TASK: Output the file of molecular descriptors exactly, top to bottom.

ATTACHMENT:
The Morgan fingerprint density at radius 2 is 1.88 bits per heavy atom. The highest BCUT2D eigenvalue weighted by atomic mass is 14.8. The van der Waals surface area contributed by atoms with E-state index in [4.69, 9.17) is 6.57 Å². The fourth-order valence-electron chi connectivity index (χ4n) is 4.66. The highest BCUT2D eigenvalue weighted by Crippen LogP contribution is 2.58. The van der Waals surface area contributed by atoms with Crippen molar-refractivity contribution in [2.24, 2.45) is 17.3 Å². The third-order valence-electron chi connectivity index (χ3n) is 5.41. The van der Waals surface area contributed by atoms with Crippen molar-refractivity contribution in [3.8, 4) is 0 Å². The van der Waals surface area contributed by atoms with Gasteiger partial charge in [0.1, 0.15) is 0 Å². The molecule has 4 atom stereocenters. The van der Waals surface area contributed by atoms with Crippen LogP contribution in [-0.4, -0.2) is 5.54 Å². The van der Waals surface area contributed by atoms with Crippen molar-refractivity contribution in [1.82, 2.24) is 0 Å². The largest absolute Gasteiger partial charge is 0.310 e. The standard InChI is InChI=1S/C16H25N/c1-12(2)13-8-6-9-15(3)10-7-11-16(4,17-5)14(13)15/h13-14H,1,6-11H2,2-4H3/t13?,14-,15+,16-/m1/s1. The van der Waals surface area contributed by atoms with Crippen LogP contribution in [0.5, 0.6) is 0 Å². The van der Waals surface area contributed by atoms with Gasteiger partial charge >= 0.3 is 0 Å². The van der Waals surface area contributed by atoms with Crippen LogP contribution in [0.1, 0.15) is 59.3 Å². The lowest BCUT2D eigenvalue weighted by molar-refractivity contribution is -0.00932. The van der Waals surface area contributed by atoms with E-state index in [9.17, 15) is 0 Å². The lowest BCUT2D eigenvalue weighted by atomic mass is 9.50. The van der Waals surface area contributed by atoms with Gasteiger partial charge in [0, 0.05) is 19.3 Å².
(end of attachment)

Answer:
The Morgan fingerprint density at radius 2 is 1.88 bits per heavy atom. The highest BCUT2D eigenvalue weighted by atomic mass is 14.8. The van der Waals surface area contributed by atoms with E-state index in [4.69, 9.17) is 6.57 Å². The fourth-order valence-electron chi connectivity index (χ4n) is 4.66. The highest BCUT2D eigenvalue weighted by Crippen LogP contribution is 2.58. The van der Waals surface area contributed by atoms with Crippen molar-refractivity contribution in [2.24, 2.45) is 17.3 Å². The third-order valence-electron chi connectivity index (χ3n) is 5.41. The van der Waals surface area contributed by atoms with Crippen molar-refractivity contribution in [3.8, 4) is 0 Å². The van der Waals surface area contributed by atoms with Gasteiger partial charge in [0.1, 0.15) is 0 Å². The molecule has 4 atom stereocenters. The van der Waals surface area contributed by atoms with Crippen LogP contribution in [-0.4, -0.2) is 5.54 Å². The van der Waals surface area contributed by atoms with Crippen molar-refractivity contribution in [1.82, 2.24) is 0 Å². The largest absolute Gasteiger partial charge is 0.310 e. The standard InChI is InChI=1S/C16H25N/c1-12(2)13-8-6-9-15(3)10-7-11-16(4,17-5)14(13)15/h13-14H,1,6-11H2,2-4H3/t13?,14-,15+,16-/m1/s1. The van der Waals surface area contributed by atoms with Crippen LogP contribution in [0.5, 0.6) is 0 Å². The van der Waals surface area contributed by atoms with Gasteiger partial charge >= 0.3 is 0 Å². The van der Waals surface area contributed by atoms with Crippen LogP contribution in [0.1, 0.15) is 59.3 Å². The lowest BCUT2D eigenvalue weighted by molar-refractivity contribution is -0.00932. The van der Waals surface area contributed by atoms with E-state index in [9.17, 15) is 0 Å². The lowest BCUT2D eigenvalue weighted by atomic mass is 9.50. The van der Waals surface area contributed by atoms with Gasteiger partial charge in [0, 0.05) is 19.3 Å².